The opinion of the court was delivered by: KAUFMAN
On December 24, 1954, pursuant to Section 7602 of the Internal Revenue Code of 1954, 26 U.S.C. § 7602, a Commissioner's summons was served upon petitioner ordering him to appear before a Special Agent of the Internal Revenue Service to give testimony in the matter of his personal tax liability for the years 1948 and 1949, and requiring him to bring to that hearing certain books and records of the International Commodities Corporation (hereinafter the Corporation), a nonresident Panamanian corporation of which petitioner is president and sole stockholder. This proceeding marks the second attempt to procure an order vacating that summons, the first motion having been brought by the Corporation as petitioner in its own behalf. In the present motion, the individual petitioner urges that compelling him to produce the books of this foreign corporation will violate his rights under the Fourth and Fifth Amendments to the constitution since he is holding these books in a purely personal capacity and not as corporate custodian. He further contends that enforcing this summons will do violence to principles of international law and comity. The Fifth Amendment question presented by petitioner appears to be novel; hence I believe it useful to the consideration of the problem presented to set forth the prior history of these proceedings in detail.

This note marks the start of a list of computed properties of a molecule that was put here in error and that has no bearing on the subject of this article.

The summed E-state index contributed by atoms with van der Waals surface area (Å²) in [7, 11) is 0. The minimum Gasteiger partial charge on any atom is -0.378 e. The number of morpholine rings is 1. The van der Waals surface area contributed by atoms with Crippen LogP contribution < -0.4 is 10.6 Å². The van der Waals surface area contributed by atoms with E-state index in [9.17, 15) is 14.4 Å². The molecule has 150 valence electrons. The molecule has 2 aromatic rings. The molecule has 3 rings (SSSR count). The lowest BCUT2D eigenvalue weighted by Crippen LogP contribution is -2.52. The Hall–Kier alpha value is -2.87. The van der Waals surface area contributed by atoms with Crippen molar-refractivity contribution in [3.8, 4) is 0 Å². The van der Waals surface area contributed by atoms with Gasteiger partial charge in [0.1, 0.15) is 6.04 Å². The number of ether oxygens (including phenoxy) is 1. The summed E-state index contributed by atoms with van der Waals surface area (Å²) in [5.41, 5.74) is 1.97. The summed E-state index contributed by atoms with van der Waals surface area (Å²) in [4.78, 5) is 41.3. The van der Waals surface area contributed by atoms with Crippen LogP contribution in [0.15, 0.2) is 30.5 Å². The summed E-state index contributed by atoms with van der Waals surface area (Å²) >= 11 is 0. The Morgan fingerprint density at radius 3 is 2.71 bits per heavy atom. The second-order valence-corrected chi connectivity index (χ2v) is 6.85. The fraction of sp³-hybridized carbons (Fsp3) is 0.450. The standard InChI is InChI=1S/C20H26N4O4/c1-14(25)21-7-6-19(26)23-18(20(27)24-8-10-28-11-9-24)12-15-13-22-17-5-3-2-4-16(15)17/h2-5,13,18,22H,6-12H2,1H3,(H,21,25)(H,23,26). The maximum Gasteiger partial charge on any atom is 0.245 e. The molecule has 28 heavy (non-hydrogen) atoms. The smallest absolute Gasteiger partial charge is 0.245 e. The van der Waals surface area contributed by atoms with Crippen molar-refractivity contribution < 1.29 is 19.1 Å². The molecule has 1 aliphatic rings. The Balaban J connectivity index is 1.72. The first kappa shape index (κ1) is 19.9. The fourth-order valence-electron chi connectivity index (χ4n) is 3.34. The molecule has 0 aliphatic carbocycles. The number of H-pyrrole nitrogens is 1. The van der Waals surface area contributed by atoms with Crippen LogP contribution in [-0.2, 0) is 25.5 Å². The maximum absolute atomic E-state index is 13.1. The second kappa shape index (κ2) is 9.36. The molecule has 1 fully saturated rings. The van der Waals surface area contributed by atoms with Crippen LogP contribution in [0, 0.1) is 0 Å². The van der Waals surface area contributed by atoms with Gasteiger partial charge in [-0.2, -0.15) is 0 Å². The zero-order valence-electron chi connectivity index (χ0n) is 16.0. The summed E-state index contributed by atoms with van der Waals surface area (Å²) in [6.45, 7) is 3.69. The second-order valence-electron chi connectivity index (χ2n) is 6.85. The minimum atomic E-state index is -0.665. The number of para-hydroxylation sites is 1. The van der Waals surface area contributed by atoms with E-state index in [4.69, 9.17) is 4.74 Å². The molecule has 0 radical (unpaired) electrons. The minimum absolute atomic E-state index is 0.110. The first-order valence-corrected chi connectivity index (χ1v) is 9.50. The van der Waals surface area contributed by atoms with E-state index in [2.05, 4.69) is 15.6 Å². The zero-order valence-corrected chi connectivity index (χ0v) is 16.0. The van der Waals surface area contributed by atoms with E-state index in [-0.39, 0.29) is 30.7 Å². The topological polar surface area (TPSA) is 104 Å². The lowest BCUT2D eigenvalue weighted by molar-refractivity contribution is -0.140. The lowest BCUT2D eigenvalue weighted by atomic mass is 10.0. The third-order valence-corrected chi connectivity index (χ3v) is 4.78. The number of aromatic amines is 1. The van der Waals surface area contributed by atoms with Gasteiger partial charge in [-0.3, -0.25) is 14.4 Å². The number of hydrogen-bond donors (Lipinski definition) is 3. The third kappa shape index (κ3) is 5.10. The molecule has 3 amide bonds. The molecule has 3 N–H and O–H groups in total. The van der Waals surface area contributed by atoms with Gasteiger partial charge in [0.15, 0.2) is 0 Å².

The summons is directed to 'Donald Daniels, Pres. International Commodities Corporation residing at c/o Donald Daniels, 860-5th Ave., New York, N.Y.' On January 6, 1955, the Corporation moved to vacate the summons contending that the above-quoted language clearly showed that the summons was directed to Donald Daniels in his corporate capacity, and that the summons was, therefore, an invalid attempt to assert jurisdiction over a nonresident alien corporation which had never done business in the United States and was not amenable to process here. The government urged in reply to that motion that the summons was not directed to the Corporation, but was directed to Donald Daniels as an individual. In support of its contentions, the government pointed out that the summons was not in the corporate form used by the Treasury Department, and it urged that the words 'Pres. International Commodities Corp.' appearing after Daniels' name were merely descriptio personae. The District Court sustained the government's position and denied the Corporation's motion to vacate in a Memorandum dated March 8, 1955. This holding was affirmed by the Court of Appeals in International Commodities Corp. v. Internal Revenue Service, 2 Cir., 1955, 224 F.2d 882.